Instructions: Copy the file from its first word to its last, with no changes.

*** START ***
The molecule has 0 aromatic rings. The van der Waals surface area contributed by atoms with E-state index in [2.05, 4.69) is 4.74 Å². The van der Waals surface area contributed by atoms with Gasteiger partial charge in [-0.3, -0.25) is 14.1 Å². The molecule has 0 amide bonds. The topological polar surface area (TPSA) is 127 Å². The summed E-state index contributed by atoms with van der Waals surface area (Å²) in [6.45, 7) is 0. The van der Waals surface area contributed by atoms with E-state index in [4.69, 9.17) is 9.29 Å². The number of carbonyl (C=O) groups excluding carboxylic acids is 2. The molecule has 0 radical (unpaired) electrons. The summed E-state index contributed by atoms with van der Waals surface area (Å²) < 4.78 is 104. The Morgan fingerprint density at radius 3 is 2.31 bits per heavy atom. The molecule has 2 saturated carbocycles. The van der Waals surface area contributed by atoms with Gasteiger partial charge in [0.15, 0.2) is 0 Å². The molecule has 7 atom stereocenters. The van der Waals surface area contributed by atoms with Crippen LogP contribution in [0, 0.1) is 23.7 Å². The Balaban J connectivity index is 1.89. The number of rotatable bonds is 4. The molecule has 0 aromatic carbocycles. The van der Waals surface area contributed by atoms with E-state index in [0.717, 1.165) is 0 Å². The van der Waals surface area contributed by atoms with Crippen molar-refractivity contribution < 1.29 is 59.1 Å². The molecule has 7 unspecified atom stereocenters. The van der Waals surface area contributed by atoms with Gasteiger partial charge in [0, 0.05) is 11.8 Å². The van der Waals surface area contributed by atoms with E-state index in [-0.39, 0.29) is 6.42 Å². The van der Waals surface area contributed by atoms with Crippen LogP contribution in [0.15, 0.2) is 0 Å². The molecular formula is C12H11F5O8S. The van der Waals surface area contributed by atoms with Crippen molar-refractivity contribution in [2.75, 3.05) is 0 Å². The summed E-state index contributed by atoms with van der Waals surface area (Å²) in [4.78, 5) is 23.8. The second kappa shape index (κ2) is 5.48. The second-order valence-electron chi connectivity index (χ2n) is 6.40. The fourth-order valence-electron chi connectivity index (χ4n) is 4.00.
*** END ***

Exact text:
The molecule has 0 aromatic rings. The van der Waals surface area contributed by atoms with E-state index in [2.05, 4.69) is 4.74 Å². The van der Waals surface area contributed by atoms with Gasteiger partial charge in [-0.3, -0.25) is 14.1 Å². The molecule has 0 amide bonds. The topological polar surface area (TPSA) is 127 Å². The summed E-state index contributed by atoms with van der Waals surface area (Å²) in [6.45, 7) is 0. The van der Waals surface area contributed by atoms with E-state index in [4.69, 9.17) is 9.29 Å². The number of carbonyl (C=O) groups excluding carboxylic acids is 2. The molecule has 0 radical (unpaired) electrons. The summed E-state index contributed by atoms with van der Waals surface area (Å²) < 4.78 is 104. The Morgan fingerprint density at radius 3 is 2.31 bits per heavy atom. The molecule has 2 saturated carbocycles. The van der Waals surface area contributed by atoms with Gasteiger partial charge in [0.15, 0.2) is 0 Å². The molecule has 7 atom stereocenters. The van der Waals surface area contributed by atoms with Crippen LogP contribution in [0, 0.1) is 23.7 Å². The Balaban J connectivity index is 1.89. The number of rotatable bonds is 4. The molecule has 0 aromatic carbocycles. The van der Waals surface area contributed by atoms with E-state index in [0.717, 1.165) is 0 Å². The van der Waals surface area contributed by atoms with Crippen molar-refractivity contribution < 1.29 is 59.1 Å². The molecule has 7 unspecified atom stereocenters. The van der Waals surface area contributed by atoms with Gasteiger partial charge in [0, 0.05) is 11.8 Å². The van der Waals surface area contributed by atoms with E-state index in [-0.39, 0.29) is 6.42 Å². The van der Waals surface area contributed by atoms with Crippen LogP contribution in [0.15, 0.2) is 0 Å². The molecular formula is C12H11F5O8S. The van der Waals surface area contributed by atoms with Crippen molar-refractivity contribution in [2.75, 3.05) is 0 Å². The summed E-state index contributed by atoms with van der Waals surface area (Å²) in [4.78, 5) is 23.8. The second kappa shape index (κ2) is 5.48. The second-order valence-electron chi connectivity index (χ2n) is 6.40. The fourth-order valence-electron chi connectivity index (χ4n) is 4.00.